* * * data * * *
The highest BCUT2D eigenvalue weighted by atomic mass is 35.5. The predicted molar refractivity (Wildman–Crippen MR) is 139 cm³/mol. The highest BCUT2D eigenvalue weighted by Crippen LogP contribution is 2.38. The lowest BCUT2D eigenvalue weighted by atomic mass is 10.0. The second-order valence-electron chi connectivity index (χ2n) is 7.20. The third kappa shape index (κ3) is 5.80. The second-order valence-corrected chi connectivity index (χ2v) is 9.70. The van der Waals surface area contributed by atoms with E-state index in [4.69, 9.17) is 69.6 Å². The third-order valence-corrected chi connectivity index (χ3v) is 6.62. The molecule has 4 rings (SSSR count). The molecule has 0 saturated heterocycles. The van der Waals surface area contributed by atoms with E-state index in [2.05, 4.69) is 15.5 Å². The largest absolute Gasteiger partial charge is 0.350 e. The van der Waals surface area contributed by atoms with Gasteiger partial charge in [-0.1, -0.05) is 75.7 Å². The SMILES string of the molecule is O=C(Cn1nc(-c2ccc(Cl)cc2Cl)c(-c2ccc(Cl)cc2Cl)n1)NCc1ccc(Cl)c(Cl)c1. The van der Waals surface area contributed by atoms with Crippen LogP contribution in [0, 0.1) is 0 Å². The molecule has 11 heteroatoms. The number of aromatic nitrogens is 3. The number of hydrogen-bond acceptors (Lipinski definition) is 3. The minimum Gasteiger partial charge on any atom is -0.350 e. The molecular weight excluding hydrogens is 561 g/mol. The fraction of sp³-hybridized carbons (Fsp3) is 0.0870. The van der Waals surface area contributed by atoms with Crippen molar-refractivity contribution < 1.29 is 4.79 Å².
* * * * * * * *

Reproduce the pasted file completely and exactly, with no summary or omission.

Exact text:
The highest BCUT2D eigenvalue weighted by atomic mass is 35.5. The predicted molar refractivity (Wildman–Crippen MR) is 139 cm³/mol. The highest BCUT2D eigenvalue weighted by Crippen LogP contribution is 2.38. The lowest BCUT2D eigenvalue weighted by atomic mass is 10.0. The second-order valence-electron chi connectivity index (χ2n) is 7.20. The third kappa shape index (κ3) is 5.80. The second-order valence-corrected chi connectivity index (χ2v) is 9.70. The van der Waals surface area contributed by atoms with E-state index in [4.69, 9.17) is 69.6 Å². The third-order valence-corrected chi connectivity index (χ3v) is 6.62. The molecule has 4 rings (SSSR count). The molecule has 0 saturated heterocycles. The van der Waals surface area contributed by atoms with E-state index in [2.05, 4.69) is 15.5 Å². The largest absolute Gasteiger partial charge is 0.350 e. The van der Waals surface area contributed by atoms with Gasteiger partial charge in [-0.1, -0.05) is 75.7 Å². The SMILES string of the molecule is O=C(Cn1nc(-c2ccc(Cl)cc2Cl)c(-c2ccc(Cl)cc2Cl)n1)NCc1ccc(Cl)c(Cl)c1. The van der Waals surface area contributed by atoms with Crippen LogP contribution in [0, 0.1) is 0 Å². The molecule has 11 heteroatoms. The number of aromatic nitrogens is 3. The number of hydrogen-bond acceptors (Lipinski definition) is 3. The minimum Gasteiger partial charge on any atom is -0.350 e. The molecular weight excluding hydrogens is 561 g/mol. The fraction of sp³-hybridized carbons (Fsp3) is 0.0870. The van der Waals surface area contributed by atoms with Crippen molar-refractivity contribution < 1.29 is 4.79 Å².